Suratt and Others v Attorney General (No 2)

JurisdictionUK Non-devolved
JudgeLord Brown of Eaton-under-Heywood
Judgment Date21 July 2008
Neutral Citation[2008] UKPC 38
CourtPrivy Council
Docket NumberAppeal No 84 of 2006
Date21 July 2008
Kenneth Suratt

and others

The Attorney General of Trinidad and Tobago

[2008] UKPC 38

Present at the hearing:-

Lord Bingham of Cornhill

Baroness Hale of Richmond

Lord Carswell

Lord Brown of Eaton-under-Heywood

Lord Mance

Appeal No 84 of 2006

Privy Council

[Delivered by Lord Brown of Eaton-under-Heywood]


This is a second stage of an appeal before the Board in protracted proceedings brought by the appellants consequent on the government's non-implementation of the Equal Opportunity Act 2000, an Act brought into force in January 2001. When the Act came into force, no steps had yet been taken to establish either an Equal Opportunity Commission or an Equal Opportunity Tribunal, both of them bodies central to the Act's workings and for which it made provision. The reason for the Act's continuing non-implementation, however, was not that but rather because the government in power since December 2001 was advised that the Act was unconstitutional, a conclusion reached also in the course of the appellants' ensuing constitutional challenge by Smith J in the High Court on 10 May 2004 and by the Court of Appeal (Sharma CJ, Archie and Mendonca JJA) on 26 January 2006.


The first stage of this appeal was concluded on 15 October 2007 when the Board (Lord Bingham of Cornhill dissenting) allowed the appellants' appeal (with costs), declaring the Act (as later immaterially amended) not to be inconsistent with the constitution of Trinidad and Tobago and that it should be implemented "without further delay". The appellants were given liberty to apply to the Board, if so advised, for further relief. It is pursuant to that provision that this further stage of the appeal is now before the Board (constituted as before). For the purposes of this judgment their Lordships will take as read the very full judgments previously given both by Baroness Hale of Richmond on behalf of the Board and by Lord Bingham of Cornhill. The present judgment is, accordingly, best regarded as a further chapter of the earlier judgments (albeit this time unanimous).


The additional relief which the appellants now claim is essentially threefold. First, they seek a further declaration that the non-implementation of the Act has breached their fundamental right to "the protection of the law" under section 4(b) of the Constitution. Secondly, by way of "redress" pursuant to section 14 of the Constitution, they seek damages for the section 4(b) breach and invite the Board so to order and to remit the quantification of this claim to the High Court for hearing. Thirdly, they complain that, despite the Board's order of 15 October 2007, much still remains to be done in the way of establishing a Commission and a Tribunal before the Act can take effect. Whilst not going so far as to contend that the government has failed to act consistently with the Board's declaration, they ask for a specific order that they have leave to apply to the High Court at some future date if so advised and they ask the Board to declare that upon any such application the High Court would have the jurisdiction to make coercive orders against the government.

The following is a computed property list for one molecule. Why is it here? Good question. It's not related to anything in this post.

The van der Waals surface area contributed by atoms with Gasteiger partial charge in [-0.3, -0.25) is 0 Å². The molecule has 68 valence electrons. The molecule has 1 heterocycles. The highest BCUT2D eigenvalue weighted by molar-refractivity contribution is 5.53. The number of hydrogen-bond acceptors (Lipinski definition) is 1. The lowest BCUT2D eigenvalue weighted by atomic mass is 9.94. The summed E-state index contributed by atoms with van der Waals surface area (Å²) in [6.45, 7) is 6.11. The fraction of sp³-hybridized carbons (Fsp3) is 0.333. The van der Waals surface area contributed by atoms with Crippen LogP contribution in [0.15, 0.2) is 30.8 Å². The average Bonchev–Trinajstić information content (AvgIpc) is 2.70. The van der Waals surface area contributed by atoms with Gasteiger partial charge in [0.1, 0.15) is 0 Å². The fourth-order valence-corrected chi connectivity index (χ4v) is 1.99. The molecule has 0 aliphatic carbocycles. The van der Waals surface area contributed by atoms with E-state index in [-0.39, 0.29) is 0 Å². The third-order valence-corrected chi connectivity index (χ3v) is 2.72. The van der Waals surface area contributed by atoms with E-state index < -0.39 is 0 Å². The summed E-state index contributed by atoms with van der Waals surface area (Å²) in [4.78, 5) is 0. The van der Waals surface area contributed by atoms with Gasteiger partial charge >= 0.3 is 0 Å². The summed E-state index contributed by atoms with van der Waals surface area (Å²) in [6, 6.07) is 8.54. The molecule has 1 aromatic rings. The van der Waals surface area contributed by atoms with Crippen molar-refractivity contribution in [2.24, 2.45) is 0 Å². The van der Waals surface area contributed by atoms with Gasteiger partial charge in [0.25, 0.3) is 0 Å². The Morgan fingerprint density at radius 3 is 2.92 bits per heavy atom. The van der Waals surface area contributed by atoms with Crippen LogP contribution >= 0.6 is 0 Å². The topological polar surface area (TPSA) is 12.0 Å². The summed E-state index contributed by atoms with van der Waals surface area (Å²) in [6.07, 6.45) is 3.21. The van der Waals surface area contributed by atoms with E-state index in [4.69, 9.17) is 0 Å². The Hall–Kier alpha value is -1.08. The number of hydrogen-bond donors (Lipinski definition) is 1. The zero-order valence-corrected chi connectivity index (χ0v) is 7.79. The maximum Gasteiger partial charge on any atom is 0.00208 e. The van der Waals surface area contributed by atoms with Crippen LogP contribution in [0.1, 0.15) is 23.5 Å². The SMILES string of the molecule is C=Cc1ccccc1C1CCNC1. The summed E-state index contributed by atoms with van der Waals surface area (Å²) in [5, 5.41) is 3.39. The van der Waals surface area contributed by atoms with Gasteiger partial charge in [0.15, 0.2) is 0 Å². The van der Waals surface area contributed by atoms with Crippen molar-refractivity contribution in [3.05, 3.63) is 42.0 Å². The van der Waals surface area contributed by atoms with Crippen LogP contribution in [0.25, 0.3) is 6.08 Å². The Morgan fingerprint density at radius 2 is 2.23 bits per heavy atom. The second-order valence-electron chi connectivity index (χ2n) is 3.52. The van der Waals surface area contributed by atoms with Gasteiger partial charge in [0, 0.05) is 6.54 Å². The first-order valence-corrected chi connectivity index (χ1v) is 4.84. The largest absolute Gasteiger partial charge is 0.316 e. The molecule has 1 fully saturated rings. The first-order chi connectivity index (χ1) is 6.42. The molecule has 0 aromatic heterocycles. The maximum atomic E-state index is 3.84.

It is convenient to deal first with this third head of relief which the Board can do very shortly. Just three weeks after the Board's judgment was given on 15 October 2007 a general election was held in Trinidad and Tobago. Although no one could suggest that since then the government has exactly rushed to implement the Act, the Board are not persuaded that it has been dragging its feet. Their Lordships have been provided both with a report from the Solicitor-General fully explaining the position up to 21 April 2008 when a new Commission chairman and four Commissioners were sworn in, and at which time the Judicial and Legal Service Commission was in the process of appointing the Tribunal members, and also, during the course of the hearing on 10 June 2008, with an affidavit sworn that day by the permanent secretary to the Attorney-General's Ministry detailing the staged processes by which staff are to be appointed and suitable accommodation provided both for the Commission and the Tribunal, including a timetable of the further steps necessary up until October 2008. The Board do not envisage any need for further proceedings to hasten the final implementation of the Act but plainly nothing could prevent the appellants, if so advised, from instituting a fresh motion in the High Court. There is no occasion for the Board to make any order in this regard and in their Lordships' view nothing could be more inappropriate than that,...

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